Chapt 2 – this includes a sizeable section on social security benefits. The good news is that there is unlikely to be more than 1 or 2 questions on these. Where questions are asked, they’ll tend to test what benefits someone would qualify for, rather than a monetary amount or the ‘bells and whistles’.

Chapt 5.2 -this covers each of the nine sections that make up the FCA rule book. You are unlikely to get a question along the lines of ‘in which section of the FSA rule book would you find the T&C rules?’ This would be dull and not very relevant. You are much more likely to get a question along the lines of: ‘A mortgage adviser is subject to which of the conduct of business rules?’. The answer would be MCOB and this is much more relevant because most of what a mortgage adviser does face-to-face with a customer is governed by these rules.

Tip: Do practice questions on RevisionMate (or otherwise) to get a feel for the level of detail you will need when studying the text.

Myth 5. I should read the R01 study guide from cover to cover.

Really?!  For many people, this could be the worst piece of advice they ever get. Anyone with some industry experience should usually do practice questions first, and use the text as a reference source. Sure, you will make loads of mistakes but you will learn from these. Even if you read the text from cover to cover, in isolation, most people will not remember much of it.

Click here for a link to effective revision techniques.

Click here for a students point of view on R01.


If you like learning on the go, click here for details of our audio material

For FREE practice papers and summary notes, click here

Until the next time…

The Diploma Doctor

CII exam results

R01 exam – 3 key technical areas you should know

A student’s perspective:

I’m Sam, I passed all of my R0 exams (including the R01 exam) within the last year and this is my view as a student.  Please bear in mind that I am writing this from the perspective of a 23 year old. I had little previous knowledge of the financial services industry prior to completing my diploma exams.

Here are three key technical areas that everyone sitting the R01 exam should know. These are three areas of the R01 exam that I, and others I have spoken to, found either technically difficult or confusing.

R01 exam: monetary vs fiscal policy – know the difference!

I found that questions on monetary and fiscal policies can be confusing when asked under the pressure in an exam. The government can influence how quickly the economy grows by using monetary policy, fiscal policy, or a combination of both. Here are the main differences between monetary and fiscal policy:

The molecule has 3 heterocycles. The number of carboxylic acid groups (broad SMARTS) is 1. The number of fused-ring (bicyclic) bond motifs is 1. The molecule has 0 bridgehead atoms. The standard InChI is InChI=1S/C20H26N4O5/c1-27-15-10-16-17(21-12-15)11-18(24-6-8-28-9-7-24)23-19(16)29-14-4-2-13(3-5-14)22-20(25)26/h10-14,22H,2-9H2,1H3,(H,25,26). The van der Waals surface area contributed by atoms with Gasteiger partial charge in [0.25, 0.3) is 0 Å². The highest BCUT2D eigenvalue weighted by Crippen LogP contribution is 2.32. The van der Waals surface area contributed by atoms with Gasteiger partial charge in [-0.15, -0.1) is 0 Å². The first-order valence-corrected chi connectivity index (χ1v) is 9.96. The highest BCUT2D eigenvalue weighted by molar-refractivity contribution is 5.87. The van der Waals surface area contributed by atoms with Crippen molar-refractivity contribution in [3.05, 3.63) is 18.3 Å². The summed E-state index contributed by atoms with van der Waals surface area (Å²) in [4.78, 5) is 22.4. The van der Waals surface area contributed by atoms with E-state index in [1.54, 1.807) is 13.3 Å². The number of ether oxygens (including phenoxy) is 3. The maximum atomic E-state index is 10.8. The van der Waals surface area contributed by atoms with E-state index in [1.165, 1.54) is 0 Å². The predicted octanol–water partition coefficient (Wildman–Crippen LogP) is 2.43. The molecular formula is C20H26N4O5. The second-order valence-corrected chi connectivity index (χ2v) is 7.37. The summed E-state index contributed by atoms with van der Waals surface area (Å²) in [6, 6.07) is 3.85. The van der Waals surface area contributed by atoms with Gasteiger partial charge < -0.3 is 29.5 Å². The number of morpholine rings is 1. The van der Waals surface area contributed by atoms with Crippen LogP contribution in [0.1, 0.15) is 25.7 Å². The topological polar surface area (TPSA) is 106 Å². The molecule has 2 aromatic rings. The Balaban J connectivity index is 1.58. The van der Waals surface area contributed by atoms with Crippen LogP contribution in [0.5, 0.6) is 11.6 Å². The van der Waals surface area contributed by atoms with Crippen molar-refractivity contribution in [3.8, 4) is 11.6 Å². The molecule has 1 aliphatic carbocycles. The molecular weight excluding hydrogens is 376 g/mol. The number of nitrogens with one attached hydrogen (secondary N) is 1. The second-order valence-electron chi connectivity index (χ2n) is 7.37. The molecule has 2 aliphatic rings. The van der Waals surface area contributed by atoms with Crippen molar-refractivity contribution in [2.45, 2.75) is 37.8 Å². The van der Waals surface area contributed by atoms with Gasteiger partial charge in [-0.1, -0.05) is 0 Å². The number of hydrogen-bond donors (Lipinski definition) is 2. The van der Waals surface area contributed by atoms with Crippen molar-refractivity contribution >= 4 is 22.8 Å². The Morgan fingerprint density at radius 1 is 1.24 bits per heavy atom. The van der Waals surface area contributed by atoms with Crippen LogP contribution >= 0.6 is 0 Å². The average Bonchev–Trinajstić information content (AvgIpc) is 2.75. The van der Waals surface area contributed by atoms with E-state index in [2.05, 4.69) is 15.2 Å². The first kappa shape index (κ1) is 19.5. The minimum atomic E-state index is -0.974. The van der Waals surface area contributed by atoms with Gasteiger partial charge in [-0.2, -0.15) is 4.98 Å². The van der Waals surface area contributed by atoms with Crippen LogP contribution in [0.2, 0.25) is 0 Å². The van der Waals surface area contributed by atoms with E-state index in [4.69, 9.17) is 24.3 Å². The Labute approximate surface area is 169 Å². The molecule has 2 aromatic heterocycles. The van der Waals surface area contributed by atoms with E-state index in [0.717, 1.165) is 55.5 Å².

Monetary policy

  • This is concerned with the management of interest rates and the supply of money.
  • The increase of interest rates will generally reduce an individual’s ability to spend because if they have borrowing, this will cost more. A reduction in interest rates will do the opposite.
  • The government can also increase the supply of money through quantitative easing as a method to increase spending.
  • If the government were to reduce interest rates and increase money supply, these will incentivise individuals and businesses to borrow and spend more money. As a result, the economy will grow.

Fiscal policy

  • This is about the level of tax and spending.
  • The government can increase or reduce tax levels, to increase or decrease growth in the economy.
  • Government spending also has a big impact on the economy. Building a new railway, for example, uses concrete and steel. It also means more people are employed who then have money to spend which increases economic growth.
  • If the government wanted to increase economic growth using fiscal policies, it could reduce taxes and/or increase government spending.
  • The government usually has to borrow to fund this extra spending which it does by issuing gilts.

Tip: In the R01 exam, read the question closely to see whether it refers to monetary or fiscal policy.

R01 exam: COBS, ICOBS and MCOB